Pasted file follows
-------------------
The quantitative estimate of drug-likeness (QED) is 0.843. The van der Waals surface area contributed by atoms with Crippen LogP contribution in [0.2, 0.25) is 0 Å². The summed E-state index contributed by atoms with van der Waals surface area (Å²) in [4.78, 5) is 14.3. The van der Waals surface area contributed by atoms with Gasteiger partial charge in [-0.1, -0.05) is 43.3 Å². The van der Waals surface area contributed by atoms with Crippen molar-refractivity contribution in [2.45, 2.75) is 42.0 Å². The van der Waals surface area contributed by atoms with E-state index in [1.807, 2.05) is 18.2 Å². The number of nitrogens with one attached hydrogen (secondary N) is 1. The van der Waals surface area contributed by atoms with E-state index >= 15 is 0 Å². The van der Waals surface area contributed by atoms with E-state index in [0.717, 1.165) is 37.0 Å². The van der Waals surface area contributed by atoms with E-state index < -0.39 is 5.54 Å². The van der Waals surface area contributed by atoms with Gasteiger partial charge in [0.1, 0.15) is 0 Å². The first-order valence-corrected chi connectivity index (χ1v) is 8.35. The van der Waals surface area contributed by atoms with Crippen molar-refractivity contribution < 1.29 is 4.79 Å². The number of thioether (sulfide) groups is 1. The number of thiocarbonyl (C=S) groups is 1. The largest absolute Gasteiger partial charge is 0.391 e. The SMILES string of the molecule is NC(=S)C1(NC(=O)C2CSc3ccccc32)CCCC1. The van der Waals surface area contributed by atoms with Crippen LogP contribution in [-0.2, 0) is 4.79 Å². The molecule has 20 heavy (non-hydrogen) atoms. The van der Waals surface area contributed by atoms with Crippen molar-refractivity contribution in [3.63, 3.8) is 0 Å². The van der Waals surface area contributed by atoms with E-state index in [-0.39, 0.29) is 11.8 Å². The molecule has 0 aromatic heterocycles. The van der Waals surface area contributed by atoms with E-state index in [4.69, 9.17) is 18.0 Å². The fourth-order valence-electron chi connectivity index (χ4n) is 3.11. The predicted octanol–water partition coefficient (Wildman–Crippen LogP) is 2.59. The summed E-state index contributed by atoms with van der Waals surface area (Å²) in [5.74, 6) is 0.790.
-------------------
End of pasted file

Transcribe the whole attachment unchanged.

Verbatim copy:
The quantitative estimate of drug-likeness (QED) is 0.843. The van der Waals surface area contributed by atoms with Crippen LogP contribution in [0.2, 0.25) is 0 Å². The summed E-state index contributed by atoms with van der Waals surface area (Å²) in [4.78, 5) is 14.3. The van der Waals surface area contributed by atoms with Gasteiger partial charge in [-0.1, -0.05) is 43.3 Å². The van der Waals surface area contributed by atoms with Crippen molar-refractivity contribution in [2.45, 2.75) is 42.0 Å². The van der Waals surface area contributed by atoms with E-state index in [1.807, 2.05) is 18.2 Å². The number of nitrogens with one attached hydrogen (secondary N) is 1. The van der Waals surface area contributed by atoms with E-state index >= 15 is 0 Å². The van der Waals surface area contributed by atoms with E-state index in [0.717, 1.165) is 37.0 Å². The van der Waals surface area contributed by atoms with E-state index < -0.39 is 5.54 Å². The van der Waals surface area contributed by atoms with Gasteiger partial charge in [0.1, 0.15) is 0 Å². The first-order valence-corrected chi connectivity index (χ1v) is 8.35. The van der Waals surface area contributed by atoms with Crippen molar-refractivity contribution < 1.29 is 4.79 Å². The number of thioether (sulfide) groups is 1. The number of thiocarbonyl (C=S) groups is 1. The largest absolute Gasteiger partial charge is 0.391 e. The SMILES string of the molecule is NC(=S)C1(NC(=O)C2CSc3ccccc32)CCCC1. The van der Waals surface area contributed by atoms with Crippen LogP contribution in [-0.2, 0) is 4.79 Å². The molecule has 20 heavy (non-hydrogen) atoms. The van der Waals surface area contributed by atoms with Crippen molar-refractivity contribution in [3.63, 3.8) is 0 Å². The van der Waals surface area contributed by atoms with E-state index in [-0.39, 0.29) is 11.8 Å². The molecule has 0 aromatic heterocycles. The van der Waals surface area contributed by atoms with E-state index in [4.69, 9.17) is 18.0 Å². The fourth-order valence-electron chi connectivity index (χ4n) is 3.11. The predicted octanol–water partition coefficient (Wildman–Crippen LogP) is 2.59. The summed E-state index contributed by atoms with van der Waals surface area (Å²) in [5.74, 6) is 0.790.